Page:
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West Allis has a good Samaritan from the greatest generation

To the editor:

I was sitting at West Allis Griddlers Café. A woman who looked older than I was in the booth across from me.  She had grayish-white hair and kept to herself. I gave her a “Good Morning” smile, but she did not reciprocate.

After a time two older men came in. They sat at the booth kitty corner from me and opposite the older lady. Looking frail, one the men gently lowered himself in the booth seat. In no time the two were cheerful and delighting in each other’s company. The female customer seemed to notice that, also.

We all continued to eat our breakfasts. Then, I noticed the older lady cupping her hand when speaking to her waitress.  Whispering, she said, “I want to pay for the two older men’s breakfast in the next table.”

The waitress asked, “Should I tell the men that you are treating them?”

The woman simply said “No.”

I was attentively waiting for the moment of truth. Was she going to say anything to the two gentlemen? I observed her hesitate for a moment. Then, she approached the booth with the two men and told them “I loved to see the two of you smiling and your camaraderie. You are our United States’ Greatest Generation.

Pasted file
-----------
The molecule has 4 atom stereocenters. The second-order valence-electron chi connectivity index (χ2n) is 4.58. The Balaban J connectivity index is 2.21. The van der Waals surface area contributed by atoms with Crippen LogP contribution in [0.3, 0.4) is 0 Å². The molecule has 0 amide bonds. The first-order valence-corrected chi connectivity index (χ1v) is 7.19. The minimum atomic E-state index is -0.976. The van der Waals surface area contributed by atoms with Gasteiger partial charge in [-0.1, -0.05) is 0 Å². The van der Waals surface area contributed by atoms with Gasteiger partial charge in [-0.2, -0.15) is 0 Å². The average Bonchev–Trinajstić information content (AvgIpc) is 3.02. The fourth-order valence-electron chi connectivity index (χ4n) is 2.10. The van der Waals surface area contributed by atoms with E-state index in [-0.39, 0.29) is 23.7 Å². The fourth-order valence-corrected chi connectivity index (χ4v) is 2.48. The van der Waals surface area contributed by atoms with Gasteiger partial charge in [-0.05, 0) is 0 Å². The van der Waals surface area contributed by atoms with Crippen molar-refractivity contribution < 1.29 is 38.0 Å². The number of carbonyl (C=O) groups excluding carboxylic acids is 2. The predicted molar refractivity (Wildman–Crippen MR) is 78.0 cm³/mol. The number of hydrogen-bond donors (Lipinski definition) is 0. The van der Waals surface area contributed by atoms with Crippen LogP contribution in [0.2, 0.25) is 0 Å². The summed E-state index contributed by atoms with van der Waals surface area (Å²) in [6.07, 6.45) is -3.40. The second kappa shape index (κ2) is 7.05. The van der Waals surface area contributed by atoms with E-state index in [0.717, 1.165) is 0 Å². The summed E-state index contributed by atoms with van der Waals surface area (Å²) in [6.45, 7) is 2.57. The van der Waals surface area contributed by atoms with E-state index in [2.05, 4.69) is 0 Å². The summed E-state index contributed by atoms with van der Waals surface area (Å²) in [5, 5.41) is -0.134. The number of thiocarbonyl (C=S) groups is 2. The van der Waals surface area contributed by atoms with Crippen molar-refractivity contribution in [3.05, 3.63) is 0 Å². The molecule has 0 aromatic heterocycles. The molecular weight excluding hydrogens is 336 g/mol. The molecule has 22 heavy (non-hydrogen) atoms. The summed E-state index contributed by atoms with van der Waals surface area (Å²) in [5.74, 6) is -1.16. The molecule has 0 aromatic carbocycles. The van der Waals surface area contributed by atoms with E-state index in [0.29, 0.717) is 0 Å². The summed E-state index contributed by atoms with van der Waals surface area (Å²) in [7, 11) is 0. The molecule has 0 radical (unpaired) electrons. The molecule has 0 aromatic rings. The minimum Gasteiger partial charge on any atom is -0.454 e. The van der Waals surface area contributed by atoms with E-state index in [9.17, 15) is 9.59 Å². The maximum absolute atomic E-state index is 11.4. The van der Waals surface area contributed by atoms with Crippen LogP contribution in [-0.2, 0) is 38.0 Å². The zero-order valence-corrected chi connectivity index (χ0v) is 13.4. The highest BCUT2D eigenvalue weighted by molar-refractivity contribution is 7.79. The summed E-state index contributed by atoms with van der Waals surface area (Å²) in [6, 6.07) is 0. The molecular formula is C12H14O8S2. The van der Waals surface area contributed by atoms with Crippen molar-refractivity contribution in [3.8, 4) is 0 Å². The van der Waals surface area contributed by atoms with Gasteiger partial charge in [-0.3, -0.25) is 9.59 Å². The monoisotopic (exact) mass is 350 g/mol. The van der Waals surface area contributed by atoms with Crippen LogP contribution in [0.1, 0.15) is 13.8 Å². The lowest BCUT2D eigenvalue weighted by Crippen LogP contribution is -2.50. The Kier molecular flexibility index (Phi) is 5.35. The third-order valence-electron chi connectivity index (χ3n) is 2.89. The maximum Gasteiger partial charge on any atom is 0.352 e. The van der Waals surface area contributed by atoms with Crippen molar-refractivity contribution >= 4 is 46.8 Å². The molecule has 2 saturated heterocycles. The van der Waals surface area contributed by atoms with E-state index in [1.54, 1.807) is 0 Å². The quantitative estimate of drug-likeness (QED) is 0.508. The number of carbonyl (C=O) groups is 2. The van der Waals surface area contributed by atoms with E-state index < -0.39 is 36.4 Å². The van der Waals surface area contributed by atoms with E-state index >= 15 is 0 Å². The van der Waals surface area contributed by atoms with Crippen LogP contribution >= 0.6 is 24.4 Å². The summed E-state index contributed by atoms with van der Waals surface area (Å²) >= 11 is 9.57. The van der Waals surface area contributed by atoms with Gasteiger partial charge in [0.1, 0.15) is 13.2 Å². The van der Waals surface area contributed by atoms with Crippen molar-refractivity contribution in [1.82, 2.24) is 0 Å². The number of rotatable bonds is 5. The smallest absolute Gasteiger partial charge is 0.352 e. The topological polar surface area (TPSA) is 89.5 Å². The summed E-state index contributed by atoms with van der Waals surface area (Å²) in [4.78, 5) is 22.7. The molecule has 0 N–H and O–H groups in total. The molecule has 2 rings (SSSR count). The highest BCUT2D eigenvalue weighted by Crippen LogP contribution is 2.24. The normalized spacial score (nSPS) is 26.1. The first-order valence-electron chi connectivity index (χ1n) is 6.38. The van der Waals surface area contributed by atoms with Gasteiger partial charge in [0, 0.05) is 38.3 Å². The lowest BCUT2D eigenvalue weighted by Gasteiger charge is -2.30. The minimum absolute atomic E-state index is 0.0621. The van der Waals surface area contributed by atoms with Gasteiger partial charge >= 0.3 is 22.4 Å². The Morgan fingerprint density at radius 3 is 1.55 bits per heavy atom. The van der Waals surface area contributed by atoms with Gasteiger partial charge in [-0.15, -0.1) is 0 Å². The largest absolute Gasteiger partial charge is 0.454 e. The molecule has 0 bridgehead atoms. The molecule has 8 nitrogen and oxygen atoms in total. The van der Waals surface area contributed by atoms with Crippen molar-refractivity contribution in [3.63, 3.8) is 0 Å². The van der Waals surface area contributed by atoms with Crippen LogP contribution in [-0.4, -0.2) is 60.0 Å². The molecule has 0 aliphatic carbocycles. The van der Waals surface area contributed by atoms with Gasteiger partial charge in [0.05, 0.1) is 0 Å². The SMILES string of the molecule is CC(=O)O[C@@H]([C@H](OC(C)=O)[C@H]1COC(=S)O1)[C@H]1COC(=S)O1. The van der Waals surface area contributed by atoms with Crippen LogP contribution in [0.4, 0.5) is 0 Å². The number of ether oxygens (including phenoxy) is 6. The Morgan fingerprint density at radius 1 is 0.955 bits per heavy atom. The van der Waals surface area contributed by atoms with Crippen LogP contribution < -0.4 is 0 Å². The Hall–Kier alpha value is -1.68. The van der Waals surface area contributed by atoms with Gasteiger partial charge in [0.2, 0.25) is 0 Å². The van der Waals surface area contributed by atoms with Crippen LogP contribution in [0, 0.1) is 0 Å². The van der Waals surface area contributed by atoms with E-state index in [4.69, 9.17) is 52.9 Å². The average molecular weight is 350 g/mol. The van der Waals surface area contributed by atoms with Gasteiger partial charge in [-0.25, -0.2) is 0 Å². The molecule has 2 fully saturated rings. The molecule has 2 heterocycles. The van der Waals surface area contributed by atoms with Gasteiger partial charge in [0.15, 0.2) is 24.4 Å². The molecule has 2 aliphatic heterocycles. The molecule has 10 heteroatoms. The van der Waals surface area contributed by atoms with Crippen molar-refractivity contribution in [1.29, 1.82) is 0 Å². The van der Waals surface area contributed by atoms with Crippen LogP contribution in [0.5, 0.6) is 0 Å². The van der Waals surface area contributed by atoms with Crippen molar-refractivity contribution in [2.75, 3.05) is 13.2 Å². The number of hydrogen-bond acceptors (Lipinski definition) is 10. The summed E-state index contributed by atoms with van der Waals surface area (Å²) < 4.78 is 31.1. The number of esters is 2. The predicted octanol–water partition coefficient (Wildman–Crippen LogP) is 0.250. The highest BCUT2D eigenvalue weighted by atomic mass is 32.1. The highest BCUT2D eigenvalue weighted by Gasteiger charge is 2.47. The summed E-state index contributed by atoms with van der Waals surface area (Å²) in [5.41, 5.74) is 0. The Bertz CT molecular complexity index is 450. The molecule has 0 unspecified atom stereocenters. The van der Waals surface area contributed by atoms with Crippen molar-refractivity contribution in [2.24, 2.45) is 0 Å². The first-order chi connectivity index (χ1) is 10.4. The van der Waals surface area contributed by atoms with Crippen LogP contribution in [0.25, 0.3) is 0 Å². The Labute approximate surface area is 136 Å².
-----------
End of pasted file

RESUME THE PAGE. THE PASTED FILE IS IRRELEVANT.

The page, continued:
“I want to honor you with a breakfast treat. I am also from that generation.”

They smiled, when they learned that they were being treated and graciously thanked her. That was that. I had the pleasure of observing the entire random act of kindness.

I called out to the older lady twice, but she was out the door. Struggling, I caught up to her. I told her, “You don’t know me, but I observed your act of kindness to the two older gentlemen.” Then we began to talk about her actions. She said “I have the means to buy them breakfast.”

She said, “I came from a town in Wisconsin near the Upper Michigan border. After high school graduation, I moved to Milwaukee and found a job at the Miller brewery. This was during World War II.” She recalled the day in Milwaukee when the War was won by the Allies. People were released from work to celebrate. She recalled, “I saw scenes like the famous picture in Life magazine, showing a sailor embracing and kissing a young woman during the celebration.  It was wonderful, we won.”

She shared, “The young men and women who fought in the war or worked in the factories were indeed part of the Greatest Generation. I had a factory job and worked for 35 years at Briggs and Stratton. I am reasonably well off.”

She shared the three of them were in their mid-80s. She likes to do nice things for her generation. “I collect clothes from family and friends to give to Father Gene’s Help Center on National Avenue.” She also gives financial aid to the Salvation Army. She concluded, “It is my time to pay back.”

This letter was shortened.

Janice Babcock

Wauwatosa

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